I spent the morning at Brookings watching Richard Cordray, the new director of the Consumer Financial Protection Bureau, give a speech. (You can watch the entire Brookings event here.)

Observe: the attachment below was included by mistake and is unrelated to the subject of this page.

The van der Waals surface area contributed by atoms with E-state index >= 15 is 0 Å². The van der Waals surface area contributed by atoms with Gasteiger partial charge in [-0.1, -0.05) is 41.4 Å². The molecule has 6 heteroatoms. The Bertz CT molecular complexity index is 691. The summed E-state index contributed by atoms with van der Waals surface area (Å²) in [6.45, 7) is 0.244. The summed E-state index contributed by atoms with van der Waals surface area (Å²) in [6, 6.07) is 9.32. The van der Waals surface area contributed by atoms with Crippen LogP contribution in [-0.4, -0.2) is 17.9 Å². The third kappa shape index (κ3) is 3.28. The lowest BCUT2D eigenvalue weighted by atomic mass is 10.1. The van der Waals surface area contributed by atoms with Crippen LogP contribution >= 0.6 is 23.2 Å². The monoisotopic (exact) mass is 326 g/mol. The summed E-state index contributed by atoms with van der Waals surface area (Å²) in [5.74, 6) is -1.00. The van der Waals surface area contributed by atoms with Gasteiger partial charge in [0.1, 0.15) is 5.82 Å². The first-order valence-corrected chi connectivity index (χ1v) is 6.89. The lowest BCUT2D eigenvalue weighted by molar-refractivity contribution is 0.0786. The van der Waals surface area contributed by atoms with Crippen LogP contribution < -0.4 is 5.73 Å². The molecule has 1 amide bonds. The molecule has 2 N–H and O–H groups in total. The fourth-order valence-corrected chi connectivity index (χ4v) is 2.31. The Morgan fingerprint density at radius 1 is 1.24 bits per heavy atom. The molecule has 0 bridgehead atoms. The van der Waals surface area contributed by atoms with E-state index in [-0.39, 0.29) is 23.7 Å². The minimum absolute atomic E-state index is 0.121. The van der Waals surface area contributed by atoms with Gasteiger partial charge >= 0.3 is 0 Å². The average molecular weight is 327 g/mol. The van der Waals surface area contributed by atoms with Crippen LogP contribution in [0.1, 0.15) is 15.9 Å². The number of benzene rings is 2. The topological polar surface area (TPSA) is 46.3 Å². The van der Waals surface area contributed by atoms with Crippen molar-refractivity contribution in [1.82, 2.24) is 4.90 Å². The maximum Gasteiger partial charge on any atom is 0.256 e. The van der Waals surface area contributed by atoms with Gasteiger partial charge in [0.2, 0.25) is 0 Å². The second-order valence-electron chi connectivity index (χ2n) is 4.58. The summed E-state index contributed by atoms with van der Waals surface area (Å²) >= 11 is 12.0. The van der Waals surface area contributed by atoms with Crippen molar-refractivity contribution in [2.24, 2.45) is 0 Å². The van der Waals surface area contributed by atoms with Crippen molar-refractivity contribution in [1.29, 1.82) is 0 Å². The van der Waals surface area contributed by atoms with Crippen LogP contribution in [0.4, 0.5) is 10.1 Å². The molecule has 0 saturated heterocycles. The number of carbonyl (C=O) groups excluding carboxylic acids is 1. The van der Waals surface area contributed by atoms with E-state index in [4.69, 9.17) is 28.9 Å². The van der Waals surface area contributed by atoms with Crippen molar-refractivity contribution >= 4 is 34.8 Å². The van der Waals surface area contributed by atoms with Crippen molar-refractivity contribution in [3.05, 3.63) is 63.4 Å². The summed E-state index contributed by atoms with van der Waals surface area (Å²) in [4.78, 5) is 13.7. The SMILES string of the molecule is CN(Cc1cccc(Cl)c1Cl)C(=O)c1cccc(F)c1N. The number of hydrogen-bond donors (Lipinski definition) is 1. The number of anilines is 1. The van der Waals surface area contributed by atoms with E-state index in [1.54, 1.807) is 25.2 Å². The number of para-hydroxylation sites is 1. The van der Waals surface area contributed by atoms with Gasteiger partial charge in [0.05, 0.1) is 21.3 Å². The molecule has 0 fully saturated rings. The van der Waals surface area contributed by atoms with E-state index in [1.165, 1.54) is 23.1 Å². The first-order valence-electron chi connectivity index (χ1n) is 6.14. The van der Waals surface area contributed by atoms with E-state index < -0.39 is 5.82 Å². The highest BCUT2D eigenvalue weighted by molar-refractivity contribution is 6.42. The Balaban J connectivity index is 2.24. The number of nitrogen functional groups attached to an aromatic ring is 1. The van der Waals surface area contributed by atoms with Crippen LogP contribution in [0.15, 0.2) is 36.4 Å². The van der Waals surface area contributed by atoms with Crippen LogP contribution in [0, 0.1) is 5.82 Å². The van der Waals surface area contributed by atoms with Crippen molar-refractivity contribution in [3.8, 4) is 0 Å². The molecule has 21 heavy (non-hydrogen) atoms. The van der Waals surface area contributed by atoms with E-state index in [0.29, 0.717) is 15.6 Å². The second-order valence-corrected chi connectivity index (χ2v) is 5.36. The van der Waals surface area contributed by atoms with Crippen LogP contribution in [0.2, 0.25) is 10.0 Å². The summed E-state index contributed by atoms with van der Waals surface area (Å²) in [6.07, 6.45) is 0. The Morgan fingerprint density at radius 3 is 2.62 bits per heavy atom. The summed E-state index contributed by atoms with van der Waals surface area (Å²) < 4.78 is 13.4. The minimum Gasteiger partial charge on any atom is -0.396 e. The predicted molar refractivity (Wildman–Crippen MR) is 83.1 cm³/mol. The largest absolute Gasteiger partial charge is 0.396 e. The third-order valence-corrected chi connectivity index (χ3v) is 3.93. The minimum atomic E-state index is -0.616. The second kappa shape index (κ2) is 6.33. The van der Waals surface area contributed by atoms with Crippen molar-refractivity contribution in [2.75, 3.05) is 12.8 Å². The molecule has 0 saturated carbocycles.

The question on everyone's mind, of course, was whether his recess appointment, made while the Senate is not in recess, is constitutional. (I have my doubts.) Cordray had very little to say about his legal status. "It's a valid appointment," he said, "but I will leave those details to others." He emphasized that because the constituency he serves, i.e. consumers, is also served by Congress, there ought to be minimal disagreement. It's an excellent argument, because it points out without actually saying so that in blocking the functioning of the CFPB, whose creation it opposed, Republican legislators are putting partisanship ahead of their constituents, who might retaliate in the voting booth. "The most important thing we can do as a bureau is keep our nose to the grindstone," Cordray said. In doing so, "we will prove our own case."